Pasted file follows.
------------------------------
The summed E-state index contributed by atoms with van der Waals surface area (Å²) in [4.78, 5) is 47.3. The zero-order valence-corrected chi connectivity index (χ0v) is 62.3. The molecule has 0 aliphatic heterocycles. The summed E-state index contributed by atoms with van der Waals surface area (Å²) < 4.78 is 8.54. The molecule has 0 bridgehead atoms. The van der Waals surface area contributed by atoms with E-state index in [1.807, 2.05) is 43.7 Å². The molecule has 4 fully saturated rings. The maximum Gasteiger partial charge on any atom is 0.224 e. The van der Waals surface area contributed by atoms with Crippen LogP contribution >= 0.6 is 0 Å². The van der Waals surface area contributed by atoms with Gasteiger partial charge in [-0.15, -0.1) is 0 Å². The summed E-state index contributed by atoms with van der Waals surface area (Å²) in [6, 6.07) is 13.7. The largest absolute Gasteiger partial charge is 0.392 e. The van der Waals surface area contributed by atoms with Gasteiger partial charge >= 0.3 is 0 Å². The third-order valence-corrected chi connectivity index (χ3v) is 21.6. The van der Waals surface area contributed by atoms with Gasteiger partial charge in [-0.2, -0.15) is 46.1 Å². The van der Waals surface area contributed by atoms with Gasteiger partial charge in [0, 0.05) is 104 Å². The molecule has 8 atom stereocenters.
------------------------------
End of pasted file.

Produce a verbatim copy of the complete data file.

The summed E-state index contributed by atoms with van der Waals surface area (Å²) in [4.78, 5) is 47.3. The zero-order valence-corrected chi connectivity index (χ0v) is 62.3. The molecule has 0 aliphatic heterocycles. The summed E-state index contributed by atoms with van der Waals surface area (Å²) < 4.78 is 8.54. The molecule has 0 bridgehead atoms. The van der Waals surface area contributed by atoms with E-state index in [1.807, 2.05) is 43.7 Å². The molecule has 4 fully saturated rings. The maximum Gasteiger partial charge on any atom is 0.224 e. The van der Waals surface area contributed by atoms with Crippen LogP contribution >= 0.6 is 0 Å². The van der Waals surface area contributed by atoms with Gasteiger partial charge in [-0.15, -0.1) is 0 Å². The summed E-state index contributed by atoms with van der Waals surface area (Å²) in [6, 6.07) is 13.7. The largest absolute Gasteiger partial charge is 0.392 e. The van der Waals surface area contributed by atoms with Gasteiger partial charge >= 0.3 is 0 Å². The third-order valence-corrected chi connectivity index (χ3v) is 21.6. The van der Waals surface area contributed by atoms with Gasteiger partial charge in [-0.2, -0.15) is 46.1 Å². The van der Waals surface area contributed by atoms with Gasteiger partial charge in [0, 0.05) is 104 Å². The molecule has 8 atom stereocenters.